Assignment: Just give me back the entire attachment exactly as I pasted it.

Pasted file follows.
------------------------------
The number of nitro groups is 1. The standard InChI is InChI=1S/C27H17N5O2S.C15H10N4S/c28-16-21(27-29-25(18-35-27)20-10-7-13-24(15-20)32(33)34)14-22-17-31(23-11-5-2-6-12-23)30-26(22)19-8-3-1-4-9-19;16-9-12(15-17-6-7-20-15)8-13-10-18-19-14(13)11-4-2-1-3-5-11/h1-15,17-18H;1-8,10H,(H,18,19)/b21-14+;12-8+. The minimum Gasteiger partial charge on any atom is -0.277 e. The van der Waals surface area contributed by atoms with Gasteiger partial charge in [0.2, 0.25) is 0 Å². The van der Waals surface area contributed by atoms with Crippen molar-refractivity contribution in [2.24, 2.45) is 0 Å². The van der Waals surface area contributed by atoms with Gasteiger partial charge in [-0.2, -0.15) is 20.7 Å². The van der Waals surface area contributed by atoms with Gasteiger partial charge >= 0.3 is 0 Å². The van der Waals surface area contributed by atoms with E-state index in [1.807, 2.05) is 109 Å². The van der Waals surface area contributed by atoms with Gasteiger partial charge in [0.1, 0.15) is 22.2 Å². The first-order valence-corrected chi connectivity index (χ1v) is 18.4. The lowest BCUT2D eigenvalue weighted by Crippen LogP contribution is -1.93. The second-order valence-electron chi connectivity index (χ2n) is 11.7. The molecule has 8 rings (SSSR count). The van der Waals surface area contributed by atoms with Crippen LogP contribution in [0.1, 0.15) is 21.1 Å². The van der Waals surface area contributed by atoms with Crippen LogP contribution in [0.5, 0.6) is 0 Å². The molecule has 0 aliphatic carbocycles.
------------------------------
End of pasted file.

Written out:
The number of nitro groups is 1. The standard InChI is InChI=1S/C27H17N5O2S.C15H10N4S/c28-16-21(27-29-25(18-35-27)20-10-7-13-24(15-20)32(33)34)14-22-17-31(23-11-5-2-6-12-23)30-26(22)19-8-3-1-4-9-19;16-9-12(15-17-6-7-20-15)8-13-10-18-19-14(13)11-4-2-1-3-5-11/h1-15,17-18H;1-8,10H,(H,18,19)/b21-14+;12-8+. The minimum Gasteiger partial charge on any atom is -0.277 e. The van der Waals surface area contributed by atoms with Gasteiger partial charge in [0.2, 0.25) is 0 Å². The van der Waals surface area contributed by atoms with Crippen molar-refractivity contribution in [2.24, 2.45) is 0 Å². The van der Waals surface area contributed by atoms with Gasteiger partial charge in [-0.2, -0.15) is 20.7 Å². The van der Waals surface area contributed by atoms with Gasteiger partial charge >= 0.3 is 0 Å². The van der Waals surface area contributed by atoms with E-state index in [1.807, 2.05) is 109 Å². The van der Waals surface area contributed by atoms with Gasteiger partial charge in [0.1, 0.15) is 22.2 Å². The first-order valence-corrected chi connectivity index (χ1v) is 18.4. The lowest BCUT2D eigenvalue weighted by Crippen LogP contribution is -1.93. The second-order valence-electron chi connectivity index (χ2n) is 11.7. The molecule has 8 rings (SSSR count). The van der Waals surface area contributed by atoms with Crippen LogP contribution in [0.1, 0.15) is 21.1 Å². The van der Waals surface area contributed by atoms with Crippen LogP contribution in [0.5, 0.6) is 0 Å². The molecule has 0 aliphatic carbocycles.